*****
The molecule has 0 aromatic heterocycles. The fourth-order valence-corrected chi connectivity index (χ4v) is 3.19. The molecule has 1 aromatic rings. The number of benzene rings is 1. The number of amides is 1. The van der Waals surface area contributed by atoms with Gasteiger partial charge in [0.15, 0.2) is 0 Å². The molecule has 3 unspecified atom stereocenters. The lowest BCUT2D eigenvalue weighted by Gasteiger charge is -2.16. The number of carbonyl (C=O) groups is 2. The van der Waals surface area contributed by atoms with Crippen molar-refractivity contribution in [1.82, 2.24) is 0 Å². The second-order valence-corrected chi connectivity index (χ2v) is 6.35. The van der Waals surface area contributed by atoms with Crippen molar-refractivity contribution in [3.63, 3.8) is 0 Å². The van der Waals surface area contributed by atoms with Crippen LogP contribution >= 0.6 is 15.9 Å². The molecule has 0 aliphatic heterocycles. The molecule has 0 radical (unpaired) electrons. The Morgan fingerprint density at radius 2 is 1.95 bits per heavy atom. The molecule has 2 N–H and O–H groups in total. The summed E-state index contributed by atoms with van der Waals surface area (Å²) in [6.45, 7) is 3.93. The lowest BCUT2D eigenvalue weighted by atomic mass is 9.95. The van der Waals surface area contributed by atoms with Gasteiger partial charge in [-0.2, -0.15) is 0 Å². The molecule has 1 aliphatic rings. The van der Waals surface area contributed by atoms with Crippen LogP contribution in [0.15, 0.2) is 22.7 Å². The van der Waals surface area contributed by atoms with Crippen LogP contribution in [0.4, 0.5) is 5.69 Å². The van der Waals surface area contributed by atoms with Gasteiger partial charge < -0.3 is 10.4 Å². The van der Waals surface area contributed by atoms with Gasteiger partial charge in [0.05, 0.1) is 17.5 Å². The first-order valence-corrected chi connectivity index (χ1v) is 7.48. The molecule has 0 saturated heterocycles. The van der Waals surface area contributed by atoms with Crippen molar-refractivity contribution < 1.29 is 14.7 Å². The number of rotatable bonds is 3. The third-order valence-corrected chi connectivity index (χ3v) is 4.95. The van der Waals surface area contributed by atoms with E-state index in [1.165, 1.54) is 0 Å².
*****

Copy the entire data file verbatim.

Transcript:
The molecule has 0 aromatic heterocycles. The fourth-order valence-corrected chi connectivity index (χ4v) is 3.19. The molecule has 1 aromatic rings. The number of benzene rings is 1. The number of amides is 1. The van der Waals surface area contributed by atoms with Gasteiger partial charge in [0.15, 0.2) is 0 Å². The molecule has 3 unspecified atom stereocenters. The lowest BCUT2D eigenvalue weighted by Gasteiger charge is -2.16. The number of carbonyl (C=O) groups is 2. The van der Waals surface area contributed by atoms with Crippen molar-refractivity contribution in [1.82, 2.24) is 0 Å². The second-order valence-corrected chi connectivity index (χ2v) is 6.35. The van der Waals surface area contributed by atoms with Crippen molar-refractivity contribution in [3.63, 3.8) is 0 Å². The van der Waals surface area contributed by atoms with Crippen LogP contribution >= 0.6 is 15.9 Å². The molecule has 0 aliphatic heterocycles. The molecule has 0 radical (unpaired) electrons. The Morgan fingerprint density at radius 2 is 1.95 bits per heavy atom. The molecule has 2 N–H and O–H groups in total. The summed E-state index contributed by atoms with van der Waals surface area (Å²) in [6.45, 7) is 3.93. The lowest BCUT2D eigenvalue weighted by atomic mass is 9.95. The van der Waals surface area contributed by atoms with Gasteiger partial charge in [-0.2, -0.15) is 0 Å². The molecule has 1 aliphatic rings. The van der Waals surface area contributed by atoms with Crippen LogP contribution in [0.15, 0.2) is 22.7 Å². The van der Waals surface area contributed by atoms with Crippen LogP contribution in [0.4, 0.5) is 5.69 Å². The van der Waals surface area contributed by atoms with Gasteiger partial charge < -0.3 is 10.4 Å². The van der Waals surface area contributed by atoms with Gasteiger partial charge in [0.05, 0.1) is 17.5 Å². The first-order valence-corrected chi connectivity index (χ1v) is 7.48. The molecule has 0 saturated heterocycles. The van der Waals surface area contributed by atoms with Crippen molar-refractivity contribution < 1.29 is 14.7 Å². The number of rotatable bonds is 3. The third-order valence-corrected chi connectivity index (χ3v) is 4.95. The van der Waals surface area contributed by atoms with E-state index in [1.165, 1.54) is 0 Å².